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McDonnell preparing own transportation funding plan, considering indexing gas tax

Gov. Bob McDonnell told reporters today that he’s working on a transportation funding plan for the 2013 session, and said one of the things he’s considering is indexing the gas tax to inflation.

McDonnell was talking about transportation because last week, Sen. John Watkins, R-Powhatan, announced a transportation funding proposal that would apply a sales tax to gasoline, eliminate several tax exemptions and lower some income tax brackets.

Watkins’ plan is expected to be just one of several in the General Assembly session that starts in January, as lawmakers look to address the long-standing problem of decreasing transportation revenue and increasing costs and needs for roads. Already the state’s road maintenance needs are sucking money out of the budget for new road construction, and it’s projected that in a few years, all of the state’s road funding will be devoted to maintenance unless something is changed.

McDonnell said he will push lawmakers to make changes this year, and said indexing the gas tax to inflation is on the table.

The gas tax brings in about 30 percent of the revenue for the transportation fund, McDonnell said. The gas tax is a flat rate of 17.5 cents a gallon, a rate set in 1986 and unchanged since. In the intervening years, more fuel-efficient vehicles and the rising price of construction materials mean that the tax revenue buys a lot less than it did in 1986 — less than half, according to McDonnell, who said the gas tax is now worth about 45 cents to the dollar it was worth in 1986.

“We have a transportation funding problem because gas prices aren’t indexed to inflation, because people are getting far more miles per gallon … and because we’re using alternative fuels,” McDonnell said. “People are buying less gas and therefore we have less revenues coming in. …We have a math problem. We’ve got dramatically less gas tax revenue coming in than we did five, 10, 15 years ago.”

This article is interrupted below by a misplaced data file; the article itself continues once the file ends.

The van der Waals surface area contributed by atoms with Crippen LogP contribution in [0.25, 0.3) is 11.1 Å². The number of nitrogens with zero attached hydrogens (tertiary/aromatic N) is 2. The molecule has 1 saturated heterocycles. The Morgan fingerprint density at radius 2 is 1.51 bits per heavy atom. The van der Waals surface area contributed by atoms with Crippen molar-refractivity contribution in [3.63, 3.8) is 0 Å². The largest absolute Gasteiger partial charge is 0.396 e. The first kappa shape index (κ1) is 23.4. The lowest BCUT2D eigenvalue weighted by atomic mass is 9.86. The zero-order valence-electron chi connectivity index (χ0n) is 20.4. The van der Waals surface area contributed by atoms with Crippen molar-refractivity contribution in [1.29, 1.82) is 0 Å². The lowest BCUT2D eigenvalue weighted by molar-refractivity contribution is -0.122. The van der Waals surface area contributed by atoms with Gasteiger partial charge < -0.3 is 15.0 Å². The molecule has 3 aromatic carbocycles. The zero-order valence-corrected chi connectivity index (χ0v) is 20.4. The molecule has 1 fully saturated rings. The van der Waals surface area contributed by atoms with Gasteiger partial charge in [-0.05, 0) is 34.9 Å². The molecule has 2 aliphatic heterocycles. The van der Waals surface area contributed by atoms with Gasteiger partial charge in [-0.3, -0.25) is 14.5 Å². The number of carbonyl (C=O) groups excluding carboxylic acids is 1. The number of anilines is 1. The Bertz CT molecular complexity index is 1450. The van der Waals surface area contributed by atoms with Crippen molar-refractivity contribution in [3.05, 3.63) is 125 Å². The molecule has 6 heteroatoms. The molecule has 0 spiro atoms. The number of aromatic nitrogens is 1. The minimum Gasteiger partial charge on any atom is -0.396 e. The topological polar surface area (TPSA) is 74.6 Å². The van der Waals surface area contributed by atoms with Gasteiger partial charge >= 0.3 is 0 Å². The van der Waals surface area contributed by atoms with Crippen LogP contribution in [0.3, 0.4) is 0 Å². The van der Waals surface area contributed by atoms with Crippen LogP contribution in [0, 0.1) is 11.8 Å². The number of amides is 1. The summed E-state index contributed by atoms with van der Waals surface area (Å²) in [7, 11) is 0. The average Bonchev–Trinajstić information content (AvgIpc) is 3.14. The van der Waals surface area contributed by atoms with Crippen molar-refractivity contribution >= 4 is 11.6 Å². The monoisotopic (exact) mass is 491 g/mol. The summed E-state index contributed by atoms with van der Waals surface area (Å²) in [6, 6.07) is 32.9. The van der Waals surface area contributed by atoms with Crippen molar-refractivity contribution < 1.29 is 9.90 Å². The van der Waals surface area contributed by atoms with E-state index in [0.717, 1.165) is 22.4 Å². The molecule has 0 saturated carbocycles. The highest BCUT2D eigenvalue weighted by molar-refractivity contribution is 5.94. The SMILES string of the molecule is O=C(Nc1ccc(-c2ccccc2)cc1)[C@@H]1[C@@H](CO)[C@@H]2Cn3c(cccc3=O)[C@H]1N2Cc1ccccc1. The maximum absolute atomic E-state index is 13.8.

Because the gas tax is a flat rate, it hasn’t changed over time, McDonnell said, unlike percentage-based taxes.

“I can tell you that every other major tax … all fluctuate with economic activity, because they’re a percentage of income or sales or corporate income, so they continue to grow with economic activity,” McDonnell said. “We’re looking at whether or not it makes sense, even though it’s a declining revenue source anyway …. whether or not, if we’re going to keep it, whether or not it should fluctuate with economic activity, like every other tax in Virginia So that’s one of the things that we’re evaluating, along with several other alternatives.”

McDonnell said he’s not in favor of broad-based tax increases. But he plans to push for some kind of reform in the upcoming session, saying it’s time the legislature tackled the issue.

“The status quo is unacceptable,” McDonnell said. “I’m going to be fairly adamant with the General Assembly this year that we’ve got to stop kicking the can down the road, the buck has got to stop here, we have to have a transportation funding plan that addresses this maintenance crossover or we’re going to look back in five or six years and have virtually no money left for construction, and that is unacceptable. … It’s a serious problem, it’s going to take some significant money, and I’m going to come up with a reasonable, conservative approach that I believe can pass the General Assembly, so once and for all we will create a sustainable way of dealing with transportation maintenance.”